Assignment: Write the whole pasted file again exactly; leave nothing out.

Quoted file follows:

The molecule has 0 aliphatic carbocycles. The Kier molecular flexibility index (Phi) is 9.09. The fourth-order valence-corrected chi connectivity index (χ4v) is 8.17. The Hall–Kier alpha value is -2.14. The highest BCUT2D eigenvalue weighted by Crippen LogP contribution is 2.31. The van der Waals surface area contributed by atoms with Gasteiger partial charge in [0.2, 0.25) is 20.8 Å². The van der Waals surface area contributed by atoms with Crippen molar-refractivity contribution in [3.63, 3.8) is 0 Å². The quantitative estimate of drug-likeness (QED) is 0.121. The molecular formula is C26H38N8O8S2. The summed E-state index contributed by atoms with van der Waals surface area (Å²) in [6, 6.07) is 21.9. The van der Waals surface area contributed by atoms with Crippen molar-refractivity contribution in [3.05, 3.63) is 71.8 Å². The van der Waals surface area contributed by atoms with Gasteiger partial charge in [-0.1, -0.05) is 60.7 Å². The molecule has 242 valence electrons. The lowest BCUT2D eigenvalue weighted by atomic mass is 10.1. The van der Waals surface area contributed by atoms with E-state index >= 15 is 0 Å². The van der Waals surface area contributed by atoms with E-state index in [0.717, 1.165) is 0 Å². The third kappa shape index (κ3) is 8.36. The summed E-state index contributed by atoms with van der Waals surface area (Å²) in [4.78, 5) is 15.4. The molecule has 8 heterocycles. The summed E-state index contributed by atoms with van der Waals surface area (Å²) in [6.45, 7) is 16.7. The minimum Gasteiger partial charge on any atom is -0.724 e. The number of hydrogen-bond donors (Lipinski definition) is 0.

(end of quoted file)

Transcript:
The molecule has 0 aliphatic carbocycles. The Kier molecular flexibility index (Phi) is 9.09. The fourth-order valence-corrected chi connectivity index (χ4v) is 8.17. The Hall–Kier alpha value is -2.14. The highest BCUT2D eigenvalue weighted by Crippen LogP contribution is 2.31. The van der Waals surface area contributed by atoms with Gasteiger partial charge in [0.2, 0.25) is 20.8 Å². The van der Waals surface area contributed by atoms with Crippen molar-refractivity contribution in [3.63, 3.8) is 0 Å². The quantitative estimate of drug-likeness (QED) is 0.121. The molecular formula is C26H38N8O8S2. The summed E-state index contributed by atoms with van der Waals surface area (Å²) in [6, 6.07) is 21.9. The van der Waals surface area contributed by atoms with Crippen molar-refractivity contribution in [3.05, 3.63) is 71.8 Å². The van der Waals surface area contributed by atoms with Gasteiger partial charge in [-0.1, -0.05) is 60.7 Å². The molecule has 242 valence electrons. The lowest BCUT2D eigenvalue weighted by atomic mass is 10.1. The van der Waals surface area contributed by atoms with E-state index >= 15 is 0 Å². The van der Waals surface area contributed by atoms with E-state index in [0.717, 1.165) is 0 Å². The third kappa shape index (κ3) is 8.36. The summed E-state index contributed by atoms with van der Waals surface area (Å²) in [4.78, 5) is 15.4. The molecule has 8 heterocycles. The summed E-state index contributed by atoms with van der Waals surface area (Å²) in [6.45, 7) is 16.7. The minimum Gasteiger partial charge on any atom is -0.724 e. The number of hydrogen-bond donors (Lipinski definition) is 0.